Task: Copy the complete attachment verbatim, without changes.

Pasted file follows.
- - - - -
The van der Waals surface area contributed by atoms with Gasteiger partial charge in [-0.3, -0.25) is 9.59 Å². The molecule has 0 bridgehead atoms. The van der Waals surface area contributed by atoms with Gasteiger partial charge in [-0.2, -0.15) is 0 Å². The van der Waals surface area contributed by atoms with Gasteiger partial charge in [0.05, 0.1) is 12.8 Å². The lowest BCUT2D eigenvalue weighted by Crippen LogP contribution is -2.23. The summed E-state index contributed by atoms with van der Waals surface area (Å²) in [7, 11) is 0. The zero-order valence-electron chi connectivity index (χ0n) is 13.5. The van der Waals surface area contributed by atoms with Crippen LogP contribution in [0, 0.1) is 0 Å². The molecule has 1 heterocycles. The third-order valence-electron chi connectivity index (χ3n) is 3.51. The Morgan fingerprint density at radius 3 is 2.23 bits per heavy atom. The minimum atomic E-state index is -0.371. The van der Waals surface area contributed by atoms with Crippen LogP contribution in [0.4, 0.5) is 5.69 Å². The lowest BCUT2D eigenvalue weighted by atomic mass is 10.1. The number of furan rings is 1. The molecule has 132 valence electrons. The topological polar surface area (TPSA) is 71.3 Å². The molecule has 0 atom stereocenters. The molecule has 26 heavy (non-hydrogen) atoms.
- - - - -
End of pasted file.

The van der Waals surface area contributed by atoms with Gasteiger partial charge in [-0.3, -0.25) is 9.59 Å². The molecule has 0 bridgehead atoms. The van der Waals surface area contributed by atoms with Gasteiger partial charge in [-0.2, -0.15) is 0 Å². The van der Waals surface area contributed by atoms with Gasteiger partial charge in [0.05, 0.1) is 12.8 Å². The lowest BCUT2D eigenvalue weighted by Crippen LogP contribution is -2.23. The summed E-state index contributed by atoms with van der Waals surface area (Å²) in [7, 11) is 0. The zero-order valence-electron chi connectivity index (χ0n) is 13.5. The van der Waals surface area contributed by atoms with Crippen LogP contribution in [0, 0.1) is 0 Å². The molecule has 1 heterocycles. The third-order valence-electron chi connectivity index (χ3n) is 3.51. The Morgan fingerprint density at radius 3 is 2.23 bits per heavy atom. The minimum atomic E-state index is -0.371. The van der Waals surface area contributed by atoms with Crippen LogP contribution in [0.4, 0.5) is 5.69 Å². The lowest BCUT2D eigenvalue weighted by atomic mass is 10.1. The number of furan rings is 1. The molecule has 132 valence electrons. The topological polar surface area (TPSA) is 71.3 Å². The molecule has 0 atom stereocenters. The molecule has 26 heavy (non-hydrogen) atoms.